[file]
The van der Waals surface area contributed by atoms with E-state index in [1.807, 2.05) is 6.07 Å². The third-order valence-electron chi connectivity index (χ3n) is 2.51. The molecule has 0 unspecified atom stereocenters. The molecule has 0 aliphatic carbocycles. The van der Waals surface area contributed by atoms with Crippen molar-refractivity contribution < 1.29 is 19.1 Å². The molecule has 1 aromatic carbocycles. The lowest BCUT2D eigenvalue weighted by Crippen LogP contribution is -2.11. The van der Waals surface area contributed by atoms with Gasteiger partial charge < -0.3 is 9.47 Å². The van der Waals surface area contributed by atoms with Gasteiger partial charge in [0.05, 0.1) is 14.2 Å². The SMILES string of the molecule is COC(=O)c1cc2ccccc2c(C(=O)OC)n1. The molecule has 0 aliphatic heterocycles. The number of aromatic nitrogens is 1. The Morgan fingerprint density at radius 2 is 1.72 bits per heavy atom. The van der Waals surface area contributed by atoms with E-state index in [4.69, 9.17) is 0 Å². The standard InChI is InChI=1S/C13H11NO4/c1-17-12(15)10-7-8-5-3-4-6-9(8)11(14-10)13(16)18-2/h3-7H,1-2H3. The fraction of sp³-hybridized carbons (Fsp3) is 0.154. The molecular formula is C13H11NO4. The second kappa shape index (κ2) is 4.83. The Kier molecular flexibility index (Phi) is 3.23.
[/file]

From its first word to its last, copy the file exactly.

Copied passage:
The van der Waals surface area contributed by atoms with E-state index in [1.807, 2.05) is 6.07 Å². The third-order valence-electron chi connectivity index (χ3n) is 2.51. The molecule has 0 unspecified atom stereocenters. The molecule has 0 aliphatic carbocycles. The van der Waals surface area contributed by atoms with Crippen molar-refractivity contribution < 1.29 is 19.1 Å². The molecule has 1 aromatic carbocycles. The lowest BCUT2D eigenvalue weighted by Crippen LogP contribution is -2.11. The van der Waals surface area contributed by atoms with Gasteiger partial charge < -0.3 is 9.47 Å². The van der Waals surface area contributed by atoms with Gasteiger partial charge in [0.05, 0.1) is 14.2 Å². The SMILES string of the molecule is COC(=O)c1cc2ccccc2c(C(=O)OC)n1. The molecule has 0 aliphatic heterocycles. The number of aromatic nitrogens is 1. The Morgan fingerprint density at radius 2 is 1.72 bits per heavy atom. The van der Waals surface area contributed by atoms with E-state index in [4.69, 9.17) is 0 Å². The standard InChI is InChI=1S/C13H11NO4/c1-17-12(15)10-7-8-5-3-4-6-9(8)11(14-10)13(16)18-2/h3-7H,1-2H3. The fraction of sp³-hybridized carbons (Fsp3) is 0.154. The molecular formula is C13H11NO4. The second kappa shape index (κ2) is 4.83. The Kier molecular flexibility index (Phi) is 3.23.